Articles | Volume 19, issue 6
Research article
18 Jun 2015
Research article |  | 18 Jun 2015

Turbidity in the fluvial Gironde Estuary (southwest France) based on 10-year continuous monitoring: sensitivity to hydrological conditions

I. Jalón-Rojas, S. Schmidt, and A. Sottolichio

Abstract. Climate change and human activities impact the volume and timing of freshwater input to estuaries. These modifications in fluvial discharges are expected to influence estuarine suspended sediment dynamics, and in particular the turbidity maximum zone (TMZ). Located in southwest France, the Gironde fluvial-estuarine system has an ideal context to address this issue. It is characterized by a very pronounced TMZ, a decrease in mean annual runoff in the last decade, and it is quite unique in having a long-term and high-frequency monitoring of turbidity. The effect of tide and river flow on turbidity in the fluvial estuary is detailed, focusing on dynamics related to changes in hydrological conditions (river floods, periods of low discharge, interannual changes). Turbidity shows hysteresis loops at different timescales: during river floods and over the transitional period between the installation and expulsion of the TMZ. These hysteresis patterns, that reveal the origin of sediment, locally resuspended or transported from the watershed, may be a tool to evaluate the presence of remained mud. Statistics on turbidity data bound the range of river flow that promotes the upstream migration of TMZ in the fluvial stations. Whereas the duration of the low discharge period mainly determines the TMZ persistence, the freshwater volume during high discharge periods explains the TMZ concentration at the following dry period. The evolution of these two hydrological indicators of TMZ persistence and turbidity level since 1960 confirms the effect of discharge decrease on the intensification of the TMZ in tidal rivers; both provide a tool to evaluate future scenarios.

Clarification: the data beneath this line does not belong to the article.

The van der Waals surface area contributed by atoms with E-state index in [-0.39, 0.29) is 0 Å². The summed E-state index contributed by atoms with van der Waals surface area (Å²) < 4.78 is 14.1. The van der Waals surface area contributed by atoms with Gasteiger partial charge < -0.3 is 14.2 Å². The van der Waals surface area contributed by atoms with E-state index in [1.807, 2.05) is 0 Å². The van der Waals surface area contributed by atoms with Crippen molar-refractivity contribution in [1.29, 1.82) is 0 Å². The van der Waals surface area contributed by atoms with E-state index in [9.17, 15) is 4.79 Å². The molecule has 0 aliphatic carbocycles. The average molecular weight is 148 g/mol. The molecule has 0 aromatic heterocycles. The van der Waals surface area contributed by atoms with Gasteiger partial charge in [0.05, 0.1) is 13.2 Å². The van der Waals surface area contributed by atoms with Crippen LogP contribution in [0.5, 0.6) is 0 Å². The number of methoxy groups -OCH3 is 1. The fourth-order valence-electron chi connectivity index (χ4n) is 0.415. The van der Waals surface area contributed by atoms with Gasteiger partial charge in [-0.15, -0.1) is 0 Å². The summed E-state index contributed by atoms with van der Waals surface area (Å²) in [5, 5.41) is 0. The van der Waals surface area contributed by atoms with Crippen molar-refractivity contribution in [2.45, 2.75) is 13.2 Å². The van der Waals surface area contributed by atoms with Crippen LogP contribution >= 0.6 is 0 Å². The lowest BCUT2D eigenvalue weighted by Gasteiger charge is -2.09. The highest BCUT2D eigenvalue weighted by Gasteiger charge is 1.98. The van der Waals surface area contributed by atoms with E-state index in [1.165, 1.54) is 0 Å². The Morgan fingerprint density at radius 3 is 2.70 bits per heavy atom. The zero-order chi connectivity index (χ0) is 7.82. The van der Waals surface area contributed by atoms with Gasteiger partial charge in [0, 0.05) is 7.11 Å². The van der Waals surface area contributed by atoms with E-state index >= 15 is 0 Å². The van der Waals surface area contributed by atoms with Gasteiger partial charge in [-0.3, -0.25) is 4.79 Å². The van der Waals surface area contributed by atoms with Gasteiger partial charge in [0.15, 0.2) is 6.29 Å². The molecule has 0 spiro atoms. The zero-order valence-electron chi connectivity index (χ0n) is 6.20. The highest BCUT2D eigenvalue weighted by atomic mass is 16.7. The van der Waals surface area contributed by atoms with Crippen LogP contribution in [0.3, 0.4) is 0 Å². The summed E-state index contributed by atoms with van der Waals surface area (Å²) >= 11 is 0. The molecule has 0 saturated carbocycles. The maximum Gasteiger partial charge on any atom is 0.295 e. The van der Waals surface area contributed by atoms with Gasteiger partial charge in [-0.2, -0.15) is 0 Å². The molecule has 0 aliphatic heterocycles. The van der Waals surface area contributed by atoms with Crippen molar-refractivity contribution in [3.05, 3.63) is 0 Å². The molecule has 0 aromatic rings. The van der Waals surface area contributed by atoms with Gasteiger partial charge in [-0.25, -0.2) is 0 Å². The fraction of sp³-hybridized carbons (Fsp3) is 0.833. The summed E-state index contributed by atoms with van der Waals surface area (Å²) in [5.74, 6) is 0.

Short summary
This study aims to analyse for the first time suspended sediment dynamics in the fluvial Gironde through a unique set of a 10-year continuous turbidity record. We demonstrate the following: the interest of turbidity-discharge hysteresis loops to evaluate the presence of sediment depositions; the relationships between features of the turbidity maximum zone (TMZ) and river flow; and the definition of hydrological indicators of the persistence and concentration of the TMZ.